We had a big hike planned for next day, and I said to Brett, "I better not fall off trying to get on bareback, and break something." He offered to give me a leg up, the lovely man, but I thought that was even more likely to end in tears, and besides, I used always to get on by myself and I'm merely out of practice. The important thing is though, that I can't let myself get out of practice like this, so it's going to be something I'll do once a week again. A lady who lived to be a hundred told me when I was 28 and doing an impromptu handstand on the beach that I must never let myself get out of practice with things I intend to do for the rest of my life, otherwise I might lose them along the way, and I try to follow this advice (and wish for 40 hours in the day).

So I hoiked myself up and over Sunsmart's back like a bag of potatoes, so that my head was hanging off one side and my feet off the other, and he began to walk, so I circled him while attempting to get out of my not very illustrious riding position, into the standard riding position. I succeeded in this matter without hitting the ground in the process, and thought, "Well, that wasn't actually so hard, and with more practice it will get much smoother again!" 🙂

Since I was still alive and in one piece, I had this brainwave that my camera was still just inside the front door, and asked Brett if he would take a film.  We got a highly amusing outtake when Brett accidentally started off filming with the camera vertical - and of course, it's not easy to rotate films...

Here's a longer one...just clowning, and then off to ride around our valley floor:

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How cool is this?

A friend in North America says these fellas are all "drumming" throughout the woods near her place at the moment...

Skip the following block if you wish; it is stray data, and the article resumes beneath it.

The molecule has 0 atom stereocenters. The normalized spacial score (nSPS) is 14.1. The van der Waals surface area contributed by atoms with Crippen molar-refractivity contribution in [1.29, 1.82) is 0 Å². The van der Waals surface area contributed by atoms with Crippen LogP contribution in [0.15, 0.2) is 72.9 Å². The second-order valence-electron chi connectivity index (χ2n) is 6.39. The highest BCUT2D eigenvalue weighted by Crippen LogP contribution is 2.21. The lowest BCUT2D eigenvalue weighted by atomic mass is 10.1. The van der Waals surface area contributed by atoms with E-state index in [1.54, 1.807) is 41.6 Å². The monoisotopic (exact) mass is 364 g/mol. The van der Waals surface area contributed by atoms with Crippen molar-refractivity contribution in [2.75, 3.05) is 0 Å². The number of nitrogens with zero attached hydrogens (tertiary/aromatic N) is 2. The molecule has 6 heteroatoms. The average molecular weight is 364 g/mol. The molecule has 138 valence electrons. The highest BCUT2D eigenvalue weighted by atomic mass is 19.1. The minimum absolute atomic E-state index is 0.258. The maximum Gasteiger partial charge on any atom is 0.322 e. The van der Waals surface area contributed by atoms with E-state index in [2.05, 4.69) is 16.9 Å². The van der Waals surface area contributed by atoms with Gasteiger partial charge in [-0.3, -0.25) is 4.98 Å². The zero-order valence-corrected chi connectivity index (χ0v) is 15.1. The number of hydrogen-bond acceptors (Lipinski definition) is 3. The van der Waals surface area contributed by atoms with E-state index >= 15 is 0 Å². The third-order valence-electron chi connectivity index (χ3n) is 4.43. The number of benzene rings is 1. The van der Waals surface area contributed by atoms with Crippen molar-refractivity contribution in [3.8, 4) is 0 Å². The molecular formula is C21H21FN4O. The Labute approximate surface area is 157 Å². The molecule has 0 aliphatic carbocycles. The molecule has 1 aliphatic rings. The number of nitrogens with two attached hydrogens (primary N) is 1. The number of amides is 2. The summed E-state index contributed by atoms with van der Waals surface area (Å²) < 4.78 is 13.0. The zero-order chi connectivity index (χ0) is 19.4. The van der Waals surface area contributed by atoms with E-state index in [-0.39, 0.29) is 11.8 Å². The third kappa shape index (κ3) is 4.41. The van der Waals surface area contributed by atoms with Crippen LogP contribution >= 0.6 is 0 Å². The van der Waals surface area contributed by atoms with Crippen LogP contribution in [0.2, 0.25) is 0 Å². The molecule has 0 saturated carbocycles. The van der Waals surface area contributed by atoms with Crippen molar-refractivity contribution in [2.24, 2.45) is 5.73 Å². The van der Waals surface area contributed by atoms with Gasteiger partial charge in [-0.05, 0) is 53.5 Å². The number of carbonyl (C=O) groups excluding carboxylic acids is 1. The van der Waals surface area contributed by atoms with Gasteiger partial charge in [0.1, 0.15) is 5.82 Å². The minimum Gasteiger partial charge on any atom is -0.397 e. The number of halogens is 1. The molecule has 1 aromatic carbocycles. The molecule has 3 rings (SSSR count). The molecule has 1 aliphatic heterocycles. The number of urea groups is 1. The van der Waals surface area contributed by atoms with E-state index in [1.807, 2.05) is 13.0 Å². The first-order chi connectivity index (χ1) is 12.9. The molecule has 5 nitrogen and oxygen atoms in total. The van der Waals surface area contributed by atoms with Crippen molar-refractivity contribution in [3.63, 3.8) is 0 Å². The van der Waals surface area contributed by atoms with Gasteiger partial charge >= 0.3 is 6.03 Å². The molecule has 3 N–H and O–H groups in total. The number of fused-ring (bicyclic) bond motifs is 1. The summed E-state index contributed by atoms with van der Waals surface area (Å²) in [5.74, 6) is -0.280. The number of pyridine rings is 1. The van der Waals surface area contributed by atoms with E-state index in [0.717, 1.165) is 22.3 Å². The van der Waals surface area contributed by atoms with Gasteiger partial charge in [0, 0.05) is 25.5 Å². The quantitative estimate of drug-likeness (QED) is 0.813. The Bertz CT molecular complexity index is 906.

Of course, the Australian Lyre Bird is also astonishing...

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As the temperatures are dropping here in the Southern Hemisphere, our dog is finding more ways to be extra-cosy:

She has now taken to sticking her face under a pillow - but in such a way that she still gets oxygen.

Summer mode looks more like this:

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In case anyone doesn't know what baby hedgehogs look like.  :heart-eyes

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When we got this farm 11 years ago, my horse Sunsmart discovered that cattle actually aren't scary aliens from outer space - something he'd firmly believed the year I agisted him in Albany when I did his saddle training after adopting him ex harness racing. (That led to some breathless situations because he could turn rapidly on his axis in mid-air to facilitate escape when frightened by the appearance of such a space alien on a ride through the countryside - and he demonstrated this capability frequently in the first few months. Thankfully I stayed glued to the saddle.  :-D)

There was nothing like sharing the paddock with cattle, and with horses who weren't afraid of cattle, to cure him of this misconception. The cream on top for a horse is when it discovers that something else runs away from it because it finds the horse scary. This leads to impromptu joyous games of chasey - one such episode we captured below. The horse isn't bullying the cow here - his ears are forward, he maintains reasonable distance, isn't threatening to bite, his tail says woohoo - it's just a case of, "Oh this is fun, it runs away!" - until he discovers us on camera and comes to investigate!  :lol:

The grey Arabian mare in the film was the first horse I ever owned; I bought her half-price in a drought as a starved, ribby yearling, and educated her myself. She was 30 when we took this, and lived until age 32. I've never bought another horse and never bred one - the three we currently run are all post-harness adoptees.
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...just in case anyone missed the llama/alpaca therapy for dementia patients at an old people's home in Germany:

More pictures and complete article here: